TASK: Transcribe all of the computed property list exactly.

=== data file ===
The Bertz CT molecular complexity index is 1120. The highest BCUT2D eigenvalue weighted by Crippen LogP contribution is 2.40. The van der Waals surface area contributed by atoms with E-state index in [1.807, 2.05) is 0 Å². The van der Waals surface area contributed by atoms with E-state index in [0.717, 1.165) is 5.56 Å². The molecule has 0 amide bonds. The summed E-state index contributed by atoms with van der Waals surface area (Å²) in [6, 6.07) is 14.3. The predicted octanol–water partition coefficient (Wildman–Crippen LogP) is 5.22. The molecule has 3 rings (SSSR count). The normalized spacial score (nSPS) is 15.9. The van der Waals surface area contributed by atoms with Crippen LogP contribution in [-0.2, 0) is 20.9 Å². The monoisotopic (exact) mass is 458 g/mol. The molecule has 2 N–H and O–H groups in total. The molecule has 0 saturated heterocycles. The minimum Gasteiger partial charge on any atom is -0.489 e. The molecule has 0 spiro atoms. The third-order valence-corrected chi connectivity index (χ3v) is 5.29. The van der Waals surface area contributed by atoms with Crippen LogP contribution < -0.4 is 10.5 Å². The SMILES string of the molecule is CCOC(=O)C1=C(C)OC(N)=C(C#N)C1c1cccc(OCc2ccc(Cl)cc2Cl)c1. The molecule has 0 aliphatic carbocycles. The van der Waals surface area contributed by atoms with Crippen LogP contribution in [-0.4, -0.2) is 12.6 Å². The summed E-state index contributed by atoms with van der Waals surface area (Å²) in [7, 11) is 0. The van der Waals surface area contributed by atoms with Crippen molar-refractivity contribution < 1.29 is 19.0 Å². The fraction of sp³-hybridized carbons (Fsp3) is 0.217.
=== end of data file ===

The Bertz CT molecular complexity index is 1120. The highest BCUT2D eigenvalue weighted by Crippen LogP contribution is 2.40. The van der Waals surface area contributed by atoms with E-state index in [1.807, 2.05) is 0 Å². The van der Waals surface area contributed by atoms with E-state index in [0.717, 1.165) is 5.56 Å². The molecule has 0 amide bonds. The summed E-state index contributed by atoms with van der Waals surface area (Å²) in [6, 6.07) is 14.3. The predicted octanol–water partition coefficient (Wildman–Crippen LogP) is 5.22. The molecule has 3 rings (SSSR count). The normalized spacial score (nSPS) is 15.9. The van der Waals surface area contributed by atoms with Crippen LogP contribution in [-0.2, 0) is 20.9 Å². The monoisotopic (exact) mass is 458 g/mol. The molecule has 2 N–H and O–H groups in total. The molecule has 0 saturated heterocycles. The minimum Gasteiger partial charge on any atom is -0.489 e. The molecule has 0 spiro atoms. The third-order valence-corrected chi connectivity index (χ3v) is 5.29. The van der Waals surface area contributed by atoms with Crippen LogP contribution < -0.4 is 10.5 Å². The SMILES string of the molecule is CCOC(=O)C1=C(C)OC(N)=C(C#N)C1c1cccc(OCc2ccc(Cl)cc2Cl)c1. The molecule has 0 aliphatic carbocycles. The van der Waals surface area contributed by atoms with Crippen LogP contribution in [-0.4, -0.2) is 12.6 Å². The summed E-state index contributed by atoms with van der Waals surface area (Å²) in [7, 11) is 0. The van der Waals surface area contributed by atoms with Crippen molar-refractivity contribution < 1.29 is 19.0 Å². The fraction of sp³-hybridized carbons (Fsp3) is 0.217.